To “photobomb” is to hijack a photo by getting in the way just as the photo is getting taken. The act of photobombing is typically seen as a prank. The first documented use of the word was in 2008, when Urban Dictionary user U8IK provided a definition for “photobombing.”
Did you know that the iconic picture of The Beatles walking down a crosswalk in Abbey Road was photobombed by an American tourist? A man can be seen standing beside a car, just next to John Lennon’s head. Paul Cole, who was standing outside as he was waiting for his wife to finish touring a museum, was unaware that a photoshoot was happening. It wasn’t until six months later, when he was back in America, that he saw the album cover and recognized himself in the photograph. While that may be the most famous photobomb, it is certainly not the first. The advent of the internet and photo sharing sites helped popularize photobombing, but the concept itself predates the internet. A photo by Mary Dillwyn, a Welsh photographer in the 19th century, might be the first known photobomb in history. Entitled Sally and Mrs. Reed, the photo from 1853 shows a girl peeping from behind a wall with a smile on her face.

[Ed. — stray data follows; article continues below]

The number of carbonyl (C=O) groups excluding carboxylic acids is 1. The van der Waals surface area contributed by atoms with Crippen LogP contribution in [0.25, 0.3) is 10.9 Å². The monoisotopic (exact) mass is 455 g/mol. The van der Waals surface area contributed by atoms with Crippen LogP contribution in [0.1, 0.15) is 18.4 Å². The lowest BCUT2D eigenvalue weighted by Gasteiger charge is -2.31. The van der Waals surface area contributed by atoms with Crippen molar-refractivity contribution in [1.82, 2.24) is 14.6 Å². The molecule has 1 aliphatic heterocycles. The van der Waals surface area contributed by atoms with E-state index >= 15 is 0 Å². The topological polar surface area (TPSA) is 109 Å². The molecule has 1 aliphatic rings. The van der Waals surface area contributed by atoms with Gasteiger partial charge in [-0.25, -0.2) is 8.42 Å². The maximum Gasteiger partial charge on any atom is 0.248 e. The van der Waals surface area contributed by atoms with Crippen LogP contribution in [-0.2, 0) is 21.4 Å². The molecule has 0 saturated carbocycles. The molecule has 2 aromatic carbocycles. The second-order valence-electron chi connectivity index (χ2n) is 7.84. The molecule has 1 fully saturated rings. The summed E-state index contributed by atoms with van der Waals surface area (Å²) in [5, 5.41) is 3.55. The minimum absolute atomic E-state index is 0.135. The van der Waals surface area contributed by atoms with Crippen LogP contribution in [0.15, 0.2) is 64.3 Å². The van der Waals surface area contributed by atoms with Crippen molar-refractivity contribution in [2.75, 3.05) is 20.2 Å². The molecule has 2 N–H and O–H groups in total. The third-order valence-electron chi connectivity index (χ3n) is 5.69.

On a funny note, photobombing has become intentional especially when trying to pull a prank on a friend as he or she tries to achieve a picture-perfect shot. This is actually common in some Hollywood photos where famous celebs channel their inner photobomb-selves. Thank goodness for Photoshop, one can now easily crop one out in just a few clicks. Anyway, if pranking is your thing, you should try some see-through clothes app and freak your friends out by showing them that your camera passes through their shirts!
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